Depressive symptoms are not influenced by severity of multiple sclerosis

Steven J. Huber, Kottil W. Rammohan, Robert A. Bornstein, Jeffrey A. Christy

Research output: Contribution to journalArticlepeer-review

26 Scopus citations


Despite agreement that depression is the most common neuropsychiatric symptom associated with multiple sclerosis (MS), many aspects of this emotional change are unclear. One of the more controversial issues concerns the relationship between severity of MS and depression. This relationship is used to evaluate whether depression is an integral or reactive symptom of MS. Examination of this relationship is complicated by the presumed overlap between somatic features of depressive and neurological symptoms in MS. In order to clarify this situation, we examined the relationship between severity of MS and four categories of depressive symptoms. Results indicated that three of the categories (mood, self-reproach, somatic features) were elevated in patients with MS, but the extent of these elevations were not related to severity of disease. These results suggest that depression in MS is not a simple reaction to physical disability.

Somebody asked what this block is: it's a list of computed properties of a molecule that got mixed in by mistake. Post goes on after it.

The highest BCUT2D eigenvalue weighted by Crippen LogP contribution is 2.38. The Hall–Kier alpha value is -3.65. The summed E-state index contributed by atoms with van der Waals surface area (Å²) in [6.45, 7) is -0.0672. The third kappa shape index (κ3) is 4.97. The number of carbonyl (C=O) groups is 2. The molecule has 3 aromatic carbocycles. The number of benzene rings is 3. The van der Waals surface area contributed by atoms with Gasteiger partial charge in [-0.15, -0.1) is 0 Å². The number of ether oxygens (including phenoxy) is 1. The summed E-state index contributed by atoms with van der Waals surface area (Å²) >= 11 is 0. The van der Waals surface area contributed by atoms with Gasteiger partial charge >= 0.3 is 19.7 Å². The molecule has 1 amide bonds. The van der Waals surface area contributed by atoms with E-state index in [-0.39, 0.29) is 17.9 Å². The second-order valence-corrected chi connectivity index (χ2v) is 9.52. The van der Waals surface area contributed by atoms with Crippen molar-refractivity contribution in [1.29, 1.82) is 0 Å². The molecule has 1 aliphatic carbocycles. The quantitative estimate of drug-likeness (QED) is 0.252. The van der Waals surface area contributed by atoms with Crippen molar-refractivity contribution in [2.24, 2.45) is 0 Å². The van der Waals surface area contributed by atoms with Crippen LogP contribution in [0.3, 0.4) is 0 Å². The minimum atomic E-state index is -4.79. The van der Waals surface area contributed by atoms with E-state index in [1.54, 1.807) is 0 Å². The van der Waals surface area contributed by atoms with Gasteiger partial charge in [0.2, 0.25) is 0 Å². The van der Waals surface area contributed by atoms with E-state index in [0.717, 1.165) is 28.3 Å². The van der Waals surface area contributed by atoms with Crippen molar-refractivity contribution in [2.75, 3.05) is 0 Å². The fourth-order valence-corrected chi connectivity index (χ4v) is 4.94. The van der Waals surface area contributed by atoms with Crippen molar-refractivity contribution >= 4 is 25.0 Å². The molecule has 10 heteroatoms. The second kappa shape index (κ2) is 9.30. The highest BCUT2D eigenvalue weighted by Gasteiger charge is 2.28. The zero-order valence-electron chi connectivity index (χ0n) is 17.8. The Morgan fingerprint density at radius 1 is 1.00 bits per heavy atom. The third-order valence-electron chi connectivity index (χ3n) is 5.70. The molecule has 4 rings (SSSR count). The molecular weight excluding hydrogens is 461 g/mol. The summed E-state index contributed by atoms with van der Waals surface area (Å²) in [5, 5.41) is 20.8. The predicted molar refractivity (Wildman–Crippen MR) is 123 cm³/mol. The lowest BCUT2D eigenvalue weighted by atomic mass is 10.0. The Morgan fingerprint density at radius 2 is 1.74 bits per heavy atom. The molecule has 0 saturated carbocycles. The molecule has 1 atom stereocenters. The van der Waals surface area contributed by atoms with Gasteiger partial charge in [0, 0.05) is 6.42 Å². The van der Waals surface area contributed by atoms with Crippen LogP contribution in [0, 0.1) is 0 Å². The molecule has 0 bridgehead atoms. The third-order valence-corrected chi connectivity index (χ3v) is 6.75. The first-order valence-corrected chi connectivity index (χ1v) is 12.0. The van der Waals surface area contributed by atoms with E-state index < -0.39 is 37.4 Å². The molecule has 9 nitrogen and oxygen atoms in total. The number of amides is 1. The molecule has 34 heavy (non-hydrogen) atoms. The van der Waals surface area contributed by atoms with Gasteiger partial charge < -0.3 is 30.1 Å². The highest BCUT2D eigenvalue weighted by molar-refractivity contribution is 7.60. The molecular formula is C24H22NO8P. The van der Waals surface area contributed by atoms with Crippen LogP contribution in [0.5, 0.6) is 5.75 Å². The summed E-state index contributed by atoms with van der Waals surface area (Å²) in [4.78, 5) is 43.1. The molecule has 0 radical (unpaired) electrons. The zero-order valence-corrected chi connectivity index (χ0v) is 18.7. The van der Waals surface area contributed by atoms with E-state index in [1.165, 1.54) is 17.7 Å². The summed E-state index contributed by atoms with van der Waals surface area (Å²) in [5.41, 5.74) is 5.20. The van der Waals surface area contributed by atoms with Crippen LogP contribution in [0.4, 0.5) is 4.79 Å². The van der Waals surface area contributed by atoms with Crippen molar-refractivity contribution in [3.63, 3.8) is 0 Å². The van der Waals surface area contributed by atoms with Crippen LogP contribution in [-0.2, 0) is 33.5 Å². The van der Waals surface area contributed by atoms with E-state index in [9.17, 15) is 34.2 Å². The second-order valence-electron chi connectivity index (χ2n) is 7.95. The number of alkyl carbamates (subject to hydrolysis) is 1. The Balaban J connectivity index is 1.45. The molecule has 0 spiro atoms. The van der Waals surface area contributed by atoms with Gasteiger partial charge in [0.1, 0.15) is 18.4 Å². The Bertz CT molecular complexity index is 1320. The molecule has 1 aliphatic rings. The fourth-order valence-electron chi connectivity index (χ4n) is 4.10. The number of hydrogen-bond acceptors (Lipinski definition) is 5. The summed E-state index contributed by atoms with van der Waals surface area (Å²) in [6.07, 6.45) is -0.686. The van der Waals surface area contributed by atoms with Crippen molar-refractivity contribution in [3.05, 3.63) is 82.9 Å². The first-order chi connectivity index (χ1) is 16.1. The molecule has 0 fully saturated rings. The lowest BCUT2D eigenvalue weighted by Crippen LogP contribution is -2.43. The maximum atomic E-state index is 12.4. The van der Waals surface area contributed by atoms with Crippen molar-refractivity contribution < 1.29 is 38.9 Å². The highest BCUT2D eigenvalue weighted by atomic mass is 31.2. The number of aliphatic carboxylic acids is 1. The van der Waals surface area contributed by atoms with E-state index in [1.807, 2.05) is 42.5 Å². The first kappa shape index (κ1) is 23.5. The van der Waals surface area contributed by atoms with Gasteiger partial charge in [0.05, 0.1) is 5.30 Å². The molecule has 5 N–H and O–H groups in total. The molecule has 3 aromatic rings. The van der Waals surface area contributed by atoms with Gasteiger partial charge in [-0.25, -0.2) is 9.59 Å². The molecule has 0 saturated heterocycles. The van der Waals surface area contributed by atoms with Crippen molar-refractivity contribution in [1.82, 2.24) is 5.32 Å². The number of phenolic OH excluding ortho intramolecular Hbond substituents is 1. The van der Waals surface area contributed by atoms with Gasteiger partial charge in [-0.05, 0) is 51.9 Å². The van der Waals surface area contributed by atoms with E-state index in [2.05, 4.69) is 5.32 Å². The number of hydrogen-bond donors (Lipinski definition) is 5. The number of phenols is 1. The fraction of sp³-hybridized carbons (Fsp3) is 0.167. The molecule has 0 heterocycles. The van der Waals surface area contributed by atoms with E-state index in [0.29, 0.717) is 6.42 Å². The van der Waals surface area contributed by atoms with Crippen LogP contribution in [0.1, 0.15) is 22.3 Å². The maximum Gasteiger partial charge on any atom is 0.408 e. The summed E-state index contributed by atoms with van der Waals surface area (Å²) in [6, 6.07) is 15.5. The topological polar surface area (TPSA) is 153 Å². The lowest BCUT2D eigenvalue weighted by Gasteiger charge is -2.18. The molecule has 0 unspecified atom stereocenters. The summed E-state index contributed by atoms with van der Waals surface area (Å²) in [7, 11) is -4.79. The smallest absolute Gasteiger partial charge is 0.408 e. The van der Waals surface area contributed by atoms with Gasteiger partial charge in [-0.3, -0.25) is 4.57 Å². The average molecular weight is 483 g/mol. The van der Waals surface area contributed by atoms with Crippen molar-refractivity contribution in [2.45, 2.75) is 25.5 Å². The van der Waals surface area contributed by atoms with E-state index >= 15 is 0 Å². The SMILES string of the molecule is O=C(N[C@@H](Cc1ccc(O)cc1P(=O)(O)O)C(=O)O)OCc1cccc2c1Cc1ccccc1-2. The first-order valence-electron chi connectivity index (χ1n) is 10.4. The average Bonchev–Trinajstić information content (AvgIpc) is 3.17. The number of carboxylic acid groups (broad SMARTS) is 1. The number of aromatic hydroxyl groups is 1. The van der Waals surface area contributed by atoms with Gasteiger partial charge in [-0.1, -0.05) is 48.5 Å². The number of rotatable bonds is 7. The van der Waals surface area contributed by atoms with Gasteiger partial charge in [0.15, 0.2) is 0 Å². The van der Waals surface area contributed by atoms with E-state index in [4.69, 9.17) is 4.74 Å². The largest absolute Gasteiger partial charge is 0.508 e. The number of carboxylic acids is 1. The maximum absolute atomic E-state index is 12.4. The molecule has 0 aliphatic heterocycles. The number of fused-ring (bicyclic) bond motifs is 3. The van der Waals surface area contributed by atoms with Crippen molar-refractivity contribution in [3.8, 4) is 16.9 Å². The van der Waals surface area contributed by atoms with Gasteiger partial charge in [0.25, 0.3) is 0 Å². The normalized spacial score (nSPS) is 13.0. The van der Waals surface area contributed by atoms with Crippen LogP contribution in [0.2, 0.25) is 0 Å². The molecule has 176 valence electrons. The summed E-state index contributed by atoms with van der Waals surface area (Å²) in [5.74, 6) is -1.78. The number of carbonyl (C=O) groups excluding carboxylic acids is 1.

Original languageEnglish (US)
Pages (from-to)177-180
Number of pages4
JournalNeuropsychiatry, Neuropsychology and Behavioral Neurology
Issue number3
StatePublished - Jul 1993
Externally publishedYes


  • Mood
  • Self-reproach
  • Somatic symptoms
  • Vegetative symptoms

ASJC Scopus subject areas

  • Clinical Neurology
  • Psychiatry and Mental health
  • Neurology
  • Psychology(all)


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